500 Startups is the most active seed investor in the world, having made about 1600 investments across the world in the past 6 years, and even partnered to start the 500 Tuktuks startup fund in Thailand. 500 Startups partnered with Insead graduate business school to look at how the 2000 biggest companies in the world (as ranked by Forbes) deal with startups. The resulting report focuses to the 500 biggest companies which represent 69 industries in 37 countries. After garnering extensive information from annual reports and company websites to see what they’re doing with startups, Arnaud Bonzom, Director of Corporate Innovation at 500 Startups, says, “We discovered a new reality where the world’s biggest corporations are not as ‘lost’ as you may think.”
The world is changing, he says – and along with it the business models of big corporations. Cases in point: - Uber – the biggest taxi company in the world, owns no taxis.
- Alibaba – the most valuable retailer in the world, holds no inventory.
- Facebook – the most popular media company in the world, doesn’t even produce its own content. History has shown that it’s literally a case of do or die. Where is our friendly neighborhood Blockbuster’s today? Why doesn’t Kodak have a name in the digital camera industry? Believe it or not, Blockbuster’s once had the opportunity to buy Netflix – and passed it up, as did Kodak when presented with a chance to enter digital cameras. Corporates today are faced with two choices: Evolve, or die. So perhaps we will not be surprised to hear that: 1. The top 100 companies on Forbes’ Global 500 list are actually working with startups twice as intensely as the last 100 companies on the list. 2. Over half of of the Unicorns (61.7%) mentioned by the Wall-Street journal under The Billion Dollar Startups Club have raised funding from at least one corporate (which doesn’t include investment firms and banks).
3. Startups can now raise money from corporates directly – without the help of any VCs. This means VCs themselves will be faced with disruption in the near future. Arnaud draws the example of DocuSign in the US, who raised a full round of funding (Series E) solely from corporate investors (SalesForce, Google, Recruit, Mitsui & Co, BBVA, NTT Docomo, Telstra and MKI) – no VCs. Traditional Venture Capital is no longer the only way to raise money for startups, proving anyone in the industry can get disrupted.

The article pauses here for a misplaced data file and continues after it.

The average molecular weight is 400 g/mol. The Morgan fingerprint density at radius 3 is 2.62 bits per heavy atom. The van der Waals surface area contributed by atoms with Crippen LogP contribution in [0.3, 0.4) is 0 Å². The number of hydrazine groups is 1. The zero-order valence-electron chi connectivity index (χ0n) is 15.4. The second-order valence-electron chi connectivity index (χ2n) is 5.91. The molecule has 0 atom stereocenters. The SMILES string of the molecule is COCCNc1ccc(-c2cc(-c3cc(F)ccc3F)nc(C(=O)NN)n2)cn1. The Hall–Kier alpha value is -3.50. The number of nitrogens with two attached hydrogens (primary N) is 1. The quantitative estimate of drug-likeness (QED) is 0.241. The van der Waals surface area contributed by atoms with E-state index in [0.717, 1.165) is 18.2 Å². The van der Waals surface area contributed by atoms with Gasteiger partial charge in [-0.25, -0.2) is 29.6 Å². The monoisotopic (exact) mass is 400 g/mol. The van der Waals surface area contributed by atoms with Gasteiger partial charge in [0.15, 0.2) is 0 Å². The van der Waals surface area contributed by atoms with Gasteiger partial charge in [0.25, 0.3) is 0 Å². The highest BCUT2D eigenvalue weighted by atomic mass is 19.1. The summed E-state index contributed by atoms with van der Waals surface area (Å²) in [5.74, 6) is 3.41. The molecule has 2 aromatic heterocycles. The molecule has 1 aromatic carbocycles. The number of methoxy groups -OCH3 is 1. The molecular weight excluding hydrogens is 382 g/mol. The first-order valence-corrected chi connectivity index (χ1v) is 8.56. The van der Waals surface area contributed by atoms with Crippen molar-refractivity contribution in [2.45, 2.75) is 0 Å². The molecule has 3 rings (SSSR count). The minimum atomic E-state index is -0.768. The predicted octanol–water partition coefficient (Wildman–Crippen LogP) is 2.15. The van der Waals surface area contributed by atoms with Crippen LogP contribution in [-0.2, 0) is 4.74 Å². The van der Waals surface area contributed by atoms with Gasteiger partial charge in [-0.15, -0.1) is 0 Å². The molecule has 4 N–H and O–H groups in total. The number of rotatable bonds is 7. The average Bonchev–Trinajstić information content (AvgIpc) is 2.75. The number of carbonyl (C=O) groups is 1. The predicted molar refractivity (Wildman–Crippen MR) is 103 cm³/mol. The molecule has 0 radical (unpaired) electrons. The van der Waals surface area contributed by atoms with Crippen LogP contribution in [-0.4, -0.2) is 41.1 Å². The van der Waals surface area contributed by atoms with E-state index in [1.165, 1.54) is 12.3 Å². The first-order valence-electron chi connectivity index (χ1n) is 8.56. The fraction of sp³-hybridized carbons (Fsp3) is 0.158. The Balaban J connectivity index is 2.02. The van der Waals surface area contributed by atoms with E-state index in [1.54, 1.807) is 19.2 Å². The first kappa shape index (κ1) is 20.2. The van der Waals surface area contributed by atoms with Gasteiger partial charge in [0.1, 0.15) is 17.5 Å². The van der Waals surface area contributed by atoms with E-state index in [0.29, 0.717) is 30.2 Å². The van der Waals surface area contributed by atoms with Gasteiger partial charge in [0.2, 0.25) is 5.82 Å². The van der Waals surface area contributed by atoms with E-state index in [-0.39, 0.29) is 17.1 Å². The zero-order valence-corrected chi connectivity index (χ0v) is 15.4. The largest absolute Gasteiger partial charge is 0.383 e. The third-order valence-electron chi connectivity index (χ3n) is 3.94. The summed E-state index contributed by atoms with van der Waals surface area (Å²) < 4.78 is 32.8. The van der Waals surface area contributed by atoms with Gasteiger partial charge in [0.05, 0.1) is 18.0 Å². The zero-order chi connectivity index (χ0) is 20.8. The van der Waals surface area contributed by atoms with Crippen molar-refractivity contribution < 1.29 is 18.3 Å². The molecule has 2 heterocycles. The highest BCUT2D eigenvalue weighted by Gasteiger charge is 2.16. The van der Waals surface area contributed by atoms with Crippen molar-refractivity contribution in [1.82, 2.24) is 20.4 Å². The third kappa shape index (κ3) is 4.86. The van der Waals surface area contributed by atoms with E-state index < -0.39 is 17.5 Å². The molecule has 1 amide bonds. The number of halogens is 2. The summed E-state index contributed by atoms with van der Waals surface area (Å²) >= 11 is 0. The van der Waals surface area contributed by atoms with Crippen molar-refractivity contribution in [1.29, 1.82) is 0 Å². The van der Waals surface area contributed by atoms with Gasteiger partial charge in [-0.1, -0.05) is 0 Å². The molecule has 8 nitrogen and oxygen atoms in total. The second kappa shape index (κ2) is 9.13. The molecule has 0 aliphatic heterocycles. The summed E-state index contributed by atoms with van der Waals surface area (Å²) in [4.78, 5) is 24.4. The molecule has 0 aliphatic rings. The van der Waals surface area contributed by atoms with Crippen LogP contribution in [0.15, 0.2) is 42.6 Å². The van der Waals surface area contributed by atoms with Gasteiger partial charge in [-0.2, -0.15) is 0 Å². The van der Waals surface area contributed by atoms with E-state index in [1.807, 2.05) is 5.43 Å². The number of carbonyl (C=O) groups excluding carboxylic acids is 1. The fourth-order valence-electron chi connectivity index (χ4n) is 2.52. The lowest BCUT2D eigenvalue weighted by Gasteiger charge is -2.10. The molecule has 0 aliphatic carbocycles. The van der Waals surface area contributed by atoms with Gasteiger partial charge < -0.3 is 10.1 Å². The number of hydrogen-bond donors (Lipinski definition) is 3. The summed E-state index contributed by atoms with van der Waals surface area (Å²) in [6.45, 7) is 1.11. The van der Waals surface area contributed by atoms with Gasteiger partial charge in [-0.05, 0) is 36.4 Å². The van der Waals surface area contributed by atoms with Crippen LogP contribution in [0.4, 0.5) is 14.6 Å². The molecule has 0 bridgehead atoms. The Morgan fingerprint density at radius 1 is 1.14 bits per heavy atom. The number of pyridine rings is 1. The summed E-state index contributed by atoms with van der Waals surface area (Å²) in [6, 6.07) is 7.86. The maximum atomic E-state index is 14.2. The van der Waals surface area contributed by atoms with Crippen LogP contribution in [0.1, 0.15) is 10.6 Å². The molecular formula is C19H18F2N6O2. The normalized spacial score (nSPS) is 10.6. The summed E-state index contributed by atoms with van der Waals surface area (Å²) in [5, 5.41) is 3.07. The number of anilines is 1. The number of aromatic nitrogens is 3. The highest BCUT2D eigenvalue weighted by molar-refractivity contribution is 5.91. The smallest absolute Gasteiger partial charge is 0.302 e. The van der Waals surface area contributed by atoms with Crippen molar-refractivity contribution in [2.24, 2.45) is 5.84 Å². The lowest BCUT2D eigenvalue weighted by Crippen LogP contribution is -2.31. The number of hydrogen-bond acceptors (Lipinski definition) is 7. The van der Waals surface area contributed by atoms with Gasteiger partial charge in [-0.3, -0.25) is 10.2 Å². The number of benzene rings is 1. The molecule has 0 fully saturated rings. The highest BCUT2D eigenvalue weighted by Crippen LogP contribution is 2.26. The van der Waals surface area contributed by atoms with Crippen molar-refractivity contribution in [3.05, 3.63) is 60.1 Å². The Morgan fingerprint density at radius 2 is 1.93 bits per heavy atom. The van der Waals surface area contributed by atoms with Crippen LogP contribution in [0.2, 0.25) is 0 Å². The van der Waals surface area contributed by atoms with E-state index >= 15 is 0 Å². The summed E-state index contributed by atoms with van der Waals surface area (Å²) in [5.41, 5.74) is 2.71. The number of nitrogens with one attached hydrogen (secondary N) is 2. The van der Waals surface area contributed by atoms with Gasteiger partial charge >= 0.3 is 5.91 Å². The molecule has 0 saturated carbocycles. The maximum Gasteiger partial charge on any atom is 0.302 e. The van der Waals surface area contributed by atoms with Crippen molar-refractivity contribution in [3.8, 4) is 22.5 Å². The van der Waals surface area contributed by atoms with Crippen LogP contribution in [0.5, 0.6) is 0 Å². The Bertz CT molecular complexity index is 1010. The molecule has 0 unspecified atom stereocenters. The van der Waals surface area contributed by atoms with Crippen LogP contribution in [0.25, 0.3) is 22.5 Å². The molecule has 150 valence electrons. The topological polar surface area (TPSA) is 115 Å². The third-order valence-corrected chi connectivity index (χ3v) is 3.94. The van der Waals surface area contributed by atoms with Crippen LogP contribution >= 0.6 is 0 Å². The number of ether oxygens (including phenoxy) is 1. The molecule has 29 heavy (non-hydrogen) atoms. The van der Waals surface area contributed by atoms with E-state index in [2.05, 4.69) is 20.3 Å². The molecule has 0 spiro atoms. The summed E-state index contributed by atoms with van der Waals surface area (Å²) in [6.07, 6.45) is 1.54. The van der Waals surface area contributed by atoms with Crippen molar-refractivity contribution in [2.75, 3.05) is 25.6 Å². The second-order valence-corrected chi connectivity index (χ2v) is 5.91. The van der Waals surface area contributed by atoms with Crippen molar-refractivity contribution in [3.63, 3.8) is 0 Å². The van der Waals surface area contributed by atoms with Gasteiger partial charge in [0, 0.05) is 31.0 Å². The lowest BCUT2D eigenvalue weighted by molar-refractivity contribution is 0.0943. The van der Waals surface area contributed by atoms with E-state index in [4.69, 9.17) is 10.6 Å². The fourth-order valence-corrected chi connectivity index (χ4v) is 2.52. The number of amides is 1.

4. Corporations do not invest only in their own vertical: e.g., online music streaming service Spotify raised money from Coca-Cola. Why did a music streaming platform raise money from a beverage company? “When you look at this kind of investment or partnership between corporates & startups, it’s more about which challenge they are facing at the moment,” says Arnaud. One of Spotify’s challenges is to deliver the product worldwide. What they get by working with Coca Cola is cooperation with a massive company that sells its products all over the world. We might not realize that although Coca-Cola is a beverage company, it has more trucks than UPS, DHL and FedEx put together. From the logistics side, this makes Coke the biggest logistics company in the world. Coke gets something from the partnership too, Arnaud pointed out: Delivering a free song from Spotify easily improves Coke’s relationship with customers. Other poignant findings from the report include:
Suggestions for Corporates in Working with Startups
Many corporates seek the most beneficial stage to enter and starting working with startups. We’ve seen lot of companies such as Orange telecom or dtac in Thailand make a shift from doing series A investments – which takes a lot of money and also means a fight against top investors such as Sequoia Capital and other top investors, to starting accelerators, which gives them access to startups very early on – but, this also involves more risk as startups at such early stages have a much lower valuation.
Most of the 500 biggest companies do mergers & acquisitions (M&A) and some of them may also do research & development (R&D). Research shows that most corporate-startup engagement occurs in between these two phases. Arnaud offers the following guidelines for corporates:
In conclusion, the joint report 500 Startups and Insead shows most corporates clearly see the benefits of working with entrepreneurs and are already investing in startups in one way or another. As for what we can expect in the future, it’s just a matter of time before the rest of the corporates jump on the bandwagon.
500 Startups & Insead’s full 51-page report can be downloaded for free at the following location: How do the Biggest Companies Deal with the Startup Revolution?